PORTRAIT OF A LADY ON FIRE is one of the most beautiful movies, I have ever seen. It’s a French LGBTQ movie by the brilliant writer-director Céline Sciamma. This movie is about women (in many different ways) and so full of love. Read our full Portrait of a Lady on Fire review here!
Portrait of a Lady on Fire is the amazing French movie (org. title Portrait de la jeune fille en feu) by writer-director Céline Sciamma. There has been quite a lot of buzz around this movie ever since it premiered at Cannes Film Festival back in May 2019. It did also win Best Screenplay and the “Queer Palm” at Cannes, so it was off to a strong start.
This is truly one of the most beautiful movies, I have ever seen. I first caught a screening at AFI Fest in Los Angeles back in November 2019. It was the most amazing experience which left me both speechless and desperate to tell everyone about it.
Continue reading our Portrait of a Lady on Fire review below. And yes, it will be a lot of gushing about how amazing it is!
Noémie Merlant and Adèle Haenel shine
While this movie is undoubtedly and objectively a cinematic masterpiece in terms of the visual style, its two stars still manage to outshine everything else. Noémie Merlant is the painter, Marianne, who arrives to paint a portrait of Héloïse (played by Adèle Haenel). Both women do truly shine in very different ways.
The entire plot of Portrait of a Lady on Fire plays out like the creation of a painting. We begin with a blank canvas and the first outlines are made with almost painstakingly slow progress. However, it all makes sense as we also follow the relationship between Marianne and Héloïse. First, they are simply strangers as their curiosity builds into friendship and then romance.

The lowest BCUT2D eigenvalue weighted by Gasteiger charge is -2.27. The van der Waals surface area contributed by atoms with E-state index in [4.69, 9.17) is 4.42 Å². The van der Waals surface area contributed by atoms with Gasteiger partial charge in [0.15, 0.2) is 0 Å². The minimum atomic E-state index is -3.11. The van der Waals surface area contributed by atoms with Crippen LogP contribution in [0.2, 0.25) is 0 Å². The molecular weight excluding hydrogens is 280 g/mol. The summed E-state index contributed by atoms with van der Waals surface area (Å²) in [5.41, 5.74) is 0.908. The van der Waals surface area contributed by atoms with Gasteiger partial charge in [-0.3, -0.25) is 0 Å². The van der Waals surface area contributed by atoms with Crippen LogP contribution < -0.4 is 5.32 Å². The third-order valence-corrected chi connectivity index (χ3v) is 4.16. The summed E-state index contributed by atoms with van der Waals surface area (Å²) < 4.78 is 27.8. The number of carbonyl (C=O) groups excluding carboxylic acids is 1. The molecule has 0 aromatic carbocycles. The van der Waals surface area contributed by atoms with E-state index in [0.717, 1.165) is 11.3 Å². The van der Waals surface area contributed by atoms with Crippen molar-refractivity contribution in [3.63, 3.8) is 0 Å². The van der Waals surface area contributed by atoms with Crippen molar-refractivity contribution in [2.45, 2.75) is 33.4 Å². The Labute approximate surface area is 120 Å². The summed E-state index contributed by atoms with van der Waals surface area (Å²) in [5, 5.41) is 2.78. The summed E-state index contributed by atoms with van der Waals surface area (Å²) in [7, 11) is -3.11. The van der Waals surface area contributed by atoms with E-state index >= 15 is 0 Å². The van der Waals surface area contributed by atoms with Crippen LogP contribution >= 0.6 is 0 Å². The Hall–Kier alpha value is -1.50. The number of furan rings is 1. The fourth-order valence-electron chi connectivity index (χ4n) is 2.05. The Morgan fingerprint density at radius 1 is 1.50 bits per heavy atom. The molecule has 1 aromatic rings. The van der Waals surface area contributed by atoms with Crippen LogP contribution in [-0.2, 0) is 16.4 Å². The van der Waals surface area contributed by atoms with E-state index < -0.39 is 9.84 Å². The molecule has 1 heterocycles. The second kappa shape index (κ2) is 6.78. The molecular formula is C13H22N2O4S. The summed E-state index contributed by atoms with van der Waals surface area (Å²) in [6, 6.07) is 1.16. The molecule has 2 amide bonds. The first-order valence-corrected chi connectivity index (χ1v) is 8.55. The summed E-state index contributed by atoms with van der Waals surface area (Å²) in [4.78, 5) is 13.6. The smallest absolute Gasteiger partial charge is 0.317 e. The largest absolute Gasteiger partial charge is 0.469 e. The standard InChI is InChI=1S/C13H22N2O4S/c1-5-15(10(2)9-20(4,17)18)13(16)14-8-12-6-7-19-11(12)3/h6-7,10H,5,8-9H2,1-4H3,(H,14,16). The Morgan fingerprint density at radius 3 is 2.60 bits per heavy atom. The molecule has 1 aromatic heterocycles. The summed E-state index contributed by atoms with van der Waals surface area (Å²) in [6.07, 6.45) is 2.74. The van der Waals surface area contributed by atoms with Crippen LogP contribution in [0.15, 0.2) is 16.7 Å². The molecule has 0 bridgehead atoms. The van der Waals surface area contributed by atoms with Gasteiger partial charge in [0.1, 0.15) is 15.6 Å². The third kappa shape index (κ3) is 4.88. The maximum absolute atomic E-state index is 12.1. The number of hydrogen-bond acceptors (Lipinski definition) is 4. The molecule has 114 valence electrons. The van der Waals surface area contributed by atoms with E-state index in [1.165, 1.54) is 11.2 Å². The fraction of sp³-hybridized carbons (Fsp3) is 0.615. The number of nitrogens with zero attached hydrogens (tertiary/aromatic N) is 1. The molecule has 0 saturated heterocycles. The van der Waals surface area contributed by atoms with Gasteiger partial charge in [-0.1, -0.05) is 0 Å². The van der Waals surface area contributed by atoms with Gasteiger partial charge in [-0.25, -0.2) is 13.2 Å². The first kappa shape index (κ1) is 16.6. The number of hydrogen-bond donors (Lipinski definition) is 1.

From the beginning, we know that the choices the two have in life are very different. Marianne is a rather free-spirited painter who will take over her father’s business whereas Héloïse is to be married to a stranger as the only child of the family. Actually, her sister was to be married, but she chose a different fate and so Héloïse was pulled out of the convent to be married off.
Marianne is to make a painting of Héloïse which will be sent to her suitor. If he likes what he sees, then Héloïse is to go to Milan and marry him. It’s all very dark and sad, but the relationship between the two certainly isn’t. It’s curious and challenging.
Two key supporting characters
Also, we have a young girl working as a servant in the house. Her name is Sophie and the three end up having a real friendship despite them all coming from very different social classes. Sophie also has her own important story in this movie. She is played beautifully by Luàna Bajrami who has amazing chemistry with the two lead actors.
Finally, I have to mention Valeria Golino who is probably best known for her role in the Hot Shots! spoof movies from the 1990s. Valeria Golino is stunning as the mother of Héloïse. I won’t say much about her except that she also has her reasons for wanting to marry her daughter off to someone in Milan.
Let’s just say that some reasons are better than others!
Beauty through the female gaze
It is difficult to really talk about Portrait of a Lady on Fire since it is very much a cinematic experience. If that sounds like fluff or too “artsy” for you, then please just ignore that I just said that. This is a French LGBTQ movie about women loving women [WLW] but it is also a look at the choices a woman had at the end of the 18th century.